Speech Functions

A stroke may cause problems in understanding or forming speech.

Although there are many different types of speech impairment, the most common symptoms are difficulties in speaking (motor aphasia), understanding speech, reading, or writing.

A stroke victim might be able to understand others but have tremendous physical difficulty speaking (resulting in telegraphic speech). Others might be able to formulate words properly without understanding others and with an incomprehensible speech. Some patients might forget words or speak normally without being able to read.

Why do you have trouble speaking?

Neurological functions are those mediated by your brain and nerves; they are essential for daily activities, such as speaking. Damage to the left side of the brain, e.g., parietal lobe, Broca’s center, or Wernicke’s center, is likely to cause speech disabilities. Between 25% and 40% of stroke victims suffer speech difficulties.

After a stroke, brain impairment results in disruption of information processing and transmission through the nervous system. This can translate into speech troubles: aphasia, anomia, dysarthria, and cognitive difficulties. Speech problems are often associated with other impairments, such as facial paralysis or dysphagia (difficulty swallowing), since stroke damage can affect nearby brain areas.

How to recover your speech abilities after a stroke

Speech therapy consists in relearning how to pronounce words, associating words with pictures, and understanding them. Although most significant recovery happens in the first three months following a stroke, it is possible to improve even years after the accident.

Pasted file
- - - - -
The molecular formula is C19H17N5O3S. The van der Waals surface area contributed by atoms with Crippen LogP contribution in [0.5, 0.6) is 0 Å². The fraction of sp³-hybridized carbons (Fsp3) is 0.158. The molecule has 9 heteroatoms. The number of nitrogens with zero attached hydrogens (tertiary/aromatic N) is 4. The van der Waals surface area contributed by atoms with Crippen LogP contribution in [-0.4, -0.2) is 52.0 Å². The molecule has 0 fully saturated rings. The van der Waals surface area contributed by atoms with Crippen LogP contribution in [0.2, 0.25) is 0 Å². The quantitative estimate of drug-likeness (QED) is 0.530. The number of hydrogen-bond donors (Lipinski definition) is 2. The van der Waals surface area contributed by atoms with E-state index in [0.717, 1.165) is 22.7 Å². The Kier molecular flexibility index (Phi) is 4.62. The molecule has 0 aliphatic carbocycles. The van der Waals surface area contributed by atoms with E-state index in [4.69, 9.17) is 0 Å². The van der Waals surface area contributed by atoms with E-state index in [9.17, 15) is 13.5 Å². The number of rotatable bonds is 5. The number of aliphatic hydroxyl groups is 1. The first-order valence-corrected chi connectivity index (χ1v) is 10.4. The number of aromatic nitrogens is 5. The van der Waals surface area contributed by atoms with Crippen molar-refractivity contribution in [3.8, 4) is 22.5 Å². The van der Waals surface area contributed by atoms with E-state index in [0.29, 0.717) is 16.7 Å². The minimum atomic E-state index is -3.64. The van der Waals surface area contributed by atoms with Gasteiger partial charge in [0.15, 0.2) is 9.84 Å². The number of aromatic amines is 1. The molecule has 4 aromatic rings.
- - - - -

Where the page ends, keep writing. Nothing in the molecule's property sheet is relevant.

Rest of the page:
One of the key neurological processes supporting post-stroke rehabilitation within the brain is its capacity to reorganize healthy neuron networks to form new information circuits. This process is called neuroplasticity.

NeuroAiD™ has been shown to boost the production of new neurons in the brain (neurogenesis) and to favor the connections between neurons (formation of synapses). These processes create a fertile brain environment for speech recovery.

What can you expect from NeuroAiD™ stroke treatment?

Clinical trials have shown that 12.5% of patients receiving NeuroAiD™ are able to speak freely and take care of themselves after only one month of treatment, whereas only 6.3% of the control group, i.e., those who were not treated with NeuroAiD™, had achieved such recovery.

A case study* published in the European Neurology journal reports that the four patients who had speech disabilities, including expressive aphasia and anomia, reported improvements; after three months of treatment, two had fully recovered from their speech impairment.